Perhaps the greatest public health catastrophe in modern history also has close links to a changing ecology of consumption. HIV/AIDS has now claimed nearly 40 million lives, primarily in developing countries. Although the disease first made headlines when it appeared in the United States and Europe in 1981, subsequent research has indicated that the virus first jumped from lower primates into humans in the early twentieth century in equatorial Africa. Primatologists and molecular biologists [iv] have advanced the “cut hunter” hypothesis, arguing that injuries incurred in hunting chimpanzees and other primates may have provided an opportunity for the virus’s species jump.
What scientists have been less clear about is the role played by global consumption in this series of new contacts. If the timing is correct, this introduction coincided exactly with not only the New Imperialism of the late nineteenth and early twentieth centuries, but also with a second industrial revolution that fed the desires of a growing consumer class around the world. One of the engines of that consumption was the increasing drive to tap sources of the rubber that made tires for automobiles, bicycles, and carriages; insulation for telegraph and electrical wires; and waterproofing for thousands of applications. Rubber was the backbone of the early twentieth-century economy, and the passion to harvest wild rubber in the tropics influenced brutal colonial policies. [v] West and central Africa were critical sites in the exploitation of wild rubber, with France and Belgium leading the way. Concession companies drove harvesters—many kidnapped and forced into labor thousands of miles from their homes—deep into forests to fill ever-increasing quotas for rubber. Penalties for missing these quotas included torture and death. Surely this new ecology of labor changed human and primate interactions by raising the demand for food among both rubber harvesters and their masters alike—indeed, no one has ever specified whether the “cut hunter” was African or European in origin.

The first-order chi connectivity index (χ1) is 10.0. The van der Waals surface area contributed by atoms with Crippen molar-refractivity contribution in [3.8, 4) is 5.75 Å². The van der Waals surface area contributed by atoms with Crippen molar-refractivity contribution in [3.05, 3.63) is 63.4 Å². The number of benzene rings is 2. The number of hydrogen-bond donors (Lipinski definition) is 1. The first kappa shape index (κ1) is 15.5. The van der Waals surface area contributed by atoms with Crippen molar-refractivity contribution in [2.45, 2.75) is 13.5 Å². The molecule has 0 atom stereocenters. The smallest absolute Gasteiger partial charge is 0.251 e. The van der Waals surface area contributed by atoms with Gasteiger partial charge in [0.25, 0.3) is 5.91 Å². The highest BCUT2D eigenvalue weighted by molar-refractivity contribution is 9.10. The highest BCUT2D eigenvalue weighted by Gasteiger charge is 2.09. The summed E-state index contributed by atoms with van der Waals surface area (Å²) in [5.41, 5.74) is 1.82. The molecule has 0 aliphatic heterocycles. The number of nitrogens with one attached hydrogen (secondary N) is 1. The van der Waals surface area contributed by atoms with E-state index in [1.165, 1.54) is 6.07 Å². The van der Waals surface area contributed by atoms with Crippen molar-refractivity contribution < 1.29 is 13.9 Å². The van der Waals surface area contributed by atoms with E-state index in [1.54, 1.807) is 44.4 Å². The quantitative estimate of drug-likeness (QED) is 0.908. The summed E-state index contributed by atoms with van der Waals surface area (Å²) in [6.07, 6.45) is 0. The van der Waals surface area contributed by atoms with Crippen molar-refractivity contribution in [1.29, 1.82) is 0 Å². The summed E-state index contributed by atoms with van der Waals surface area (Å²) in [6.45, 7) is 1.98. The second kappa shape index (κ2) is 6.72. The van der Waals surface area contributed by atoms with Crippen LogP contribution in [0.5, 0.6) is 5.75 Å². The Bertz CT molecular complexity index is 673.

It would be a mistake to place blame for the origins of AIDS with a French peasant buying a bicycle in the 1920s. It would also be a mistake to say that a German burgher purchasing a knock-off sable hat a decade earlier was culpable in the deaths of a thousand Manchurians by plague. And the residents of a new subdivision in Connecticut didn’t deserve to see their children suffer from fevers and intense joint pain as the consequence of tick bites in their back yards. But in an era in which we see a great deal of blame placed on those suffering most intently from horrifying diseases, attention to the role of global consumption in changing the landscape of infection can be a useful exercise. Microbes are a biological phenomenon that connects all of us in a globalized world. But in a global economy that dates at least to the Columbian voyages—themselves conducted in pursuit of goods to be sold in a vast marketplace, and responsible for the introduction of smallpox and measles to the Americas, with an untold death toll [vi]—we must also recognize that it is sometimes the changing demand for goods that connects not only economic markets, but microbial ones as well.
i. “Lyme Disease Data.” Centers for Disease Control and Protection. http://www.cdc.gov/lyme/stats/index.html. Retrieved 26 October 2014.
ii. Jonathan A. Patz, et al. “Unhealthy Landscapes: Policy Recommendations on Land Use Change and Infectious Disease Emergence.” Environmental Health Perspectives 112.10 (July 2004): http://www.ncbi.nlm.nih.gov/pmc/articles/PMC1247383/. Retrieved 26 October 2014.
About the author
Richard Keller is Professor of Medical History & Bioethics and Director of Global Studies, the International Studies Major, and the Development Studies Program at the University of Wisconsin-Madison.